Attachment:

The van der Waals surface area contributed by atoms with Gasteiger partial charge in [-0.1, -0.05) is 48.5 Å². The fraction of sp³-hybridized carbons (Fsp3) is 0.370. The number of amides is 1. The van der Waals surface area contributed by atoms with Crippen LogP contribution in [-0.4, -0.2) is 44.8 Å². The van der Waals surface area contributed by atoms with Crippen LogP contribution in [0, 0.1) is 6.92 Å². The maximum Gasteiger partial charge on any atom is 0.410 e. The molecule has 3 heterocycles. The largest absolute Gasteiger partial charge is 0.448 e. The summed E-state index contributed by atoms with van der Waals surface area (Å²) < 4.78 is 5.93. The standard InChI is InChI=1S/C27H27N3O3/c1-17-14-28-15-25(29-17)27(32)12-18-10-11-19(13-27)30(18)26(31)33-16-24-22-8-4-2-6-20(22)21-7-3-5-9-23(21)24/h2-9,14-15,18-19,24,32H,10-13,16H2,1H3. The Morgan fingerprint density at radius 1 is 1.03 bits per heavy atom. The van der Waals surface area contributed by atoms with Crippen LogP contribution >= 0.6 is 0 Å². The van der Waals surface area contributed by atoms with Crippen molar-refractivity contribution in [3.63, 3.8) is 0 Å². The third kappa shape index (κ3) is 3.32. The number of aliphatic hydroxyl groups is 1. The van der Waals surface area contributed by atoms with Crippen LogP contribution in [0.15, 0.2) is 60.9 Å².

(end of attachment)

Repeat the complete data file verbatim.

The van der Waals surface area contributed by atoms with Gasteiger partial charge in [-0.1, -0.05) is 48.5 Å². The fraction of sp³-hybridized carbons (Fsp3) is 0.370. The number of amides is 1. The van der Waals surface area contributed by atoms with Crippen LogP contribution in [-0.4, -0.2) is 44.8 Å². The van der Waals surface area contributed by atoms with Crippen LogP contribution in [0, 0.1) is 6.92 Å². The maximum Gasteiger partial charge on any atom is 0.410 e. The molecule has 3 heterocycles. The largest absolute Gasteiger partial charge is 0.448 e. The summed E-state index contributed by atoms with van der Waals surface area (Å²) < 4.78 is 5.93. The standard InChI is InChI=1S/C27H27N3O3/c1-17-14-28-15-25(29-17)27(32)12-18-10-11-19(13-27)30(18)26(31)33-16-24-22-8-4-2-6-20(22)21-7-3-5-9-23(21)24/h2-9,14-15,18-19,24,32H,10-13,16H2,1H3. The Morgan fingerprint density at radius 1 is 1.03 bits per heavy atom. The van der Waals surface area contributed by atoms with Crippen LogP contribution >= 0.6 is 0 Å². The van der Waals surface area contributed by atoms with Crippen molar-refractivity contribution in [3.63, 3.8) is 0 Å². The third kappa shape index (κ3) is 3.32. The number of aliphatic hydroxyl groups is 1. The van der Waals surface area contributed by atoms with Crippen LogP contribution in [0.15, 0.2) is 60.9 Å².